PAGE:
Consumer Watchdog Calls for "Prior Approval" Rate Regulation in Health Reform
WASHINGTON, D.C. — The new health reform plan released today by U.S. Senate Finance Committee Chairman Max Baucus (D-MT) will charge middle-class families nearly 20% of their annual income for health coverage, while letting insurance companies charge what they please for policies, said Consumer Watchdog. The consumer group, which pioneered the most successful insurance premium regulation law in the nation, today said only the extension of such regulation to health insurance can even begin to make insurance affordable—which it must be, if Americans will be forced to buy it.
The group called on Congress to adopt health insurance rate regulation that requires prior approval of rate increases. Such regulation has saved drivers in California $62 billion on auto insurance rates since 1988, and similar savings would be expected for health insurance rates. Such regulation would control the startling health premium and out of pocket rates illustrated in a chart leaked from the Senate Finance Committee, showing yearly average out of pocket costs of $15,300 for a family of four making $78,000. (See chart below).
Americans who do not purchase insurance policies under the Baucus plan would pay up to $3,800 in penalties.
“Government cannot force families to pay more than their mortgage to purchase coverage from a for-profit insurer,” said Jerry Flanagan, health policy director of Consumer Watchdog. “Yet if families paying more than 10% are automatically exempted from the law, they will still be without health care. It’s an impossible bind, and tough, transparent regulation is the right start to fixing it.”
Click here to download Consumer Watchdog’s report, Regulation, Not Deregulation: The Prescription for Lowering Health Costs Without Cutting Coverage (With or Without a Public Option).
The components of California’s landmark property and casualty insurance regulation law, Proposition 103, include:
** A prior approval system for rates requiring insurers to seek permission from government regulators and justify rate increases. Since 1988, California’s Proposition 103 has saved drivers $62 billion while fostering a competitive and still profitable insurance market.
** An intervenor system that allows the public to challenge unnecessary premium hikes. Since 2003, Consumer Watchdog has saved $1.7 billion by challenging unnecessary premium increase and insufficient decrease requests using the public intervention process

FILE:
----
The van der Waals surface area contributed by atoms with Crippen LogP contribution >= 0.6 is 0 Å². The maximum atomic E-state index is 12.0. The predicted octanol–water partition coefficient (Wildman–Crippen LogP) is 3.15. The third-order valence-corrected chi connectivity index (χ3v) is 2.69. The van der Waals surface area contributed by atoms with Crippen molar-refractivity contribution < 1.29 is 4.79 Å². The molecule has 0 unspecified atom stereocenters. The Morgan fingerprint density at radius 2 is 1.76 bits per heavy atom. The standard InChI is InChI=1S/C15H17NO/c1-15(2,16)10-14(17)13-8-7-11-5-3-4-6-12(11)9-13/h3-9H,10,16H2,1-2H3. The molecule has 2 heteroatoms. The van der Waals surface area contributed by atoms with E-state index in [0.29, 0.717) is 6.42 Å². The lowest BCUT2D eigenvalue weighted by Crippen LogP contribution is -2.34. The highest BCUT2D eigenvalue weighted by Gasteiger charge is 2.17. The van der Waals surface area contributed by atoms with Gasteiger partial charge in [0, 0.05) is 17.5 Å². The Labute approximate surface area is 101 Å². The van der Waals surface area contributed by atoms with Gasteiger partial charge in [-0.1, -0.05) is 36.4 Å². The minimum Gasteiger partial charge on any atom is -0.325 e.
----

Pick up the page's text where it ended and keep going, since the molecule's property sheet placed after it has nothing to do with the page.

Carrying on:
** An elected state-level commissioner accountable to the public directly for premium hikes. To ensure that the reforms would be properly enforced, Proposition 103 made the state insurance commissioner an elected position accountable directly to the voters, not a political appointee.
Click here to download a 2008 Consumer Federation of America report detailing the savings of Proposition 103.
Click here to download a related press release.
In addition, Consumer Watchdog in its report Regulation, Not Deregulation:
** Calls for legal accountability of health insurance companies and HMOs. The Baucus plan fails to close a loophole in existing law that bars many Americans from holding health insurance companies and HMOs financially accountable. Currently, for patients who receive health coverage through a private employer, HMOs and health insurers face no financial consequences for mishandling claims. Under the Employee Retirement Income Security Act (ERISA), lawsuits are removed to federal court where victims can only recover the cost of the procedure or service denied in the first place—no damages or penalties are allowed. As a result, HMOs and insurers are largely free to deny access to care without fear of reprisal or financial consequences.
** Explains why efforts to use health insurance cooperatives (“co-ops”) as a vehicle to gut state consumer protection laws would be devastating to consumers and business owners. The Baucus plan would open the door to deregulation of health insurance by allowing insurance companies that participate in "health care compacts" to choose the weakest state law to govern all their policies, regardless of which state the policies are sold in. The loss of state health benefit requirements could allow exclusion of preventive treatments and exams and prevent early diagnosis of disease, though apparently the state where the consumer lives would retain some authority to address market conduct, unfair trade practices, network adequacy and consumer protection standards.
Senate Finance Committee Cost Chart, via New Republic:
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Consumer Watchdog is a nonpartisan consumer advocacy organization with offices in Washington, D.C. and Santa Monica, CA. Find us on the web at: http://www.ConsumerWatchdog.org